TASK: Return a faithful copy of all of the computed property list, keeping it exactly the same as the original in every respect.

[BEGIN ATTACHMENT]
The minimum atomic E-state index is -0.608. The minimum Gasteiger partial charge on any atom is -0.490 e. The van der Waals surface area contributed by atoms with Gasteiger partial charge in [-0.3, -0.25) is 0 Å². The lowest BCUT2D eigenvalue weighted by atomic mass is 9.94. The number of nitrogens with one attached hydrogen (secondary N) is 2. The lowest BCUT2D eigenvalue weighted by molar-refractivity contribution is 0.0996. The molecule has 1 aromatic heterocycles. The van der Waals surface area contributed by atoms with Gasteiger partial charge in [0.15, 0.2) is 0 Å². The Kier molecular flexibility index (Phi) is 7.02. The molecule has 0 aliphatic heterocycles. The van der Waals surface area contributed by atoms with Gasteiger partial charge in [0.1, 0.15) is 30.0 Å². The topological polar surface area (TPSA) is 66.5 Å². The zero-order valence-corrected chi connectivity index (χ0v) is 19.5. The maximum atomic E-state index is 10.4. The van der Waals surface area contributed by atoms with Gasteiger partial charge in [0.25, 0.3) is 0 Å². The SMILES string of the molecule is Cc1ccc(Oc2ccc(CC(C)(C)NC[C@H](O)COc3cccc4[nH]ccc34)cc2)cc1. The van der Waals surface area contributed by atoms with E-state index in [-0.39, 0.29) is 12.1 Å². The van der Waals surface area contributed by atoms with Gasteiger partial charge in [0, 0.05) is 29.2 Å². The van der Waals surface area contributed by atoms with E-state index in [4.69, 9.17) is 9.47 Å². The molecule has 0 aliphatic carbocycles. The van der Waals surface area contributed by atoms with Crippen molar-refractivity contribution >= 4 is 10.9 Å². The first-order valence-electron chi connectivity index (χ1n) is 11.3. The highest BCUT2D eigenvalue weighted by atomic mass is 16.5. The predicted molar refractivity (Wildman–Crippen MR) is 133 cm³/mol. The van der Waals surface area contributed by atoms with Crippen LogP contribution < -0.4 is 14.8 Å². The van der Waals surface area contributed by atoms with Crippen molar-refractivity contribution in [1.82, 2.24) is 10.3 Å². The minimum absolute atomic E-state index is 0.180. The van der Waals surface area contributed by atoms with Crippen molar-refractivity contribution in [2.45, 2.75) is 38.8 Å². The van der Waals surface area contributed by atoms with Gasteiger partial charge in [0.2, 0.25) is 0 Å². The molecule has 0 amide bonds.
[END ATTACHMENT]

The minimum atomic E-state index is -0.608. The minimum Gasteiger partial charge on any atom is -0.490 e. The van der Waals surface area contributed by atoms with Gasteiger partial charge in [-0.3, -0.25) is 0 Å². The lowest BCUT2D eigenvalue weighted by atomic mass is 9.94. The number of nitrogens with one attached hydrogen (secondary N) is 2. The lowest BCUT2D eigenvalue weighted by molar-refractivity contribution is 0.0996. The molecule has 1 aromatic heterocycles. The van der Waals surface area contributed by atoms with Gasteiger partial charge in [0.15, 0.2) is 0 Å². The Kier molecular flexibility index (Phi) is 7.02. The molecule has 0 aliphatic heterocycles. The van der Waals surface area contributed by atoms with Gasteiger partial charge in [0.1, 0.15) is 30.0 Å². The topological polar surface area (TPSA) is 66.5 Å². The zero-order valence-corrected chi connectivity index (χ0v) is 19.5. The maximum atomic E-state index is 10.4. The van der Waals surface area contributed by atoms with Gasteiger partial charge in [0.25, 0.3) is 0 Å². The SMILES string of the molecule is Cc1ccc(Oc2ccc(CC(C)(C)NC[C@H](O)COc3cccc4[nH]ccc34)cc2)cc1. The van der Waals surface area contributed by atoms with E-state index in [-0.39, 0.29) is 12.1 Å². The van der Waals surface area contributed by atoms with Gasteiger partial charge in [0, 0.05) is 29.2 Å². The van der Waals surface area contributed by atoms with E-state index in [4.69, 9.17) is 9.47 Å². The molecule has 0 aliphatic carbocycles. The van der Waals surface area contributed by atoms with Crippen molar-refractivity contribution >= 4 is 10.9 Å². The first-order valence-electron chi connectivity index (χ1n) is 11.3. The highest BCUT2D eigenvalue weighted by atomic mass is 16.5. The predicted molar refractivity (Wildman–Crippen MR) is 133 cm³/mol. The van der Waals surface area contributed by atoms with Crippen LogP contribution < -0.4 is 14.8 Å². The van der Waals surface area contributed by atoms with Crippen molar-refractivity contribution in [1.82, 2.24) is 10.3 Å². The minimum absolute atomic E-state index is 0.180. The van der Waals surface area contributed by atoms with Crippen molar-refractivity contribution in [2.45, 2.75) is 38.8 Å². The van der Waals surface area contributed by atoms with Gasteiger partial charge in [0.2, 0.25) is 0 Å². The molecule has 0 amide bonds.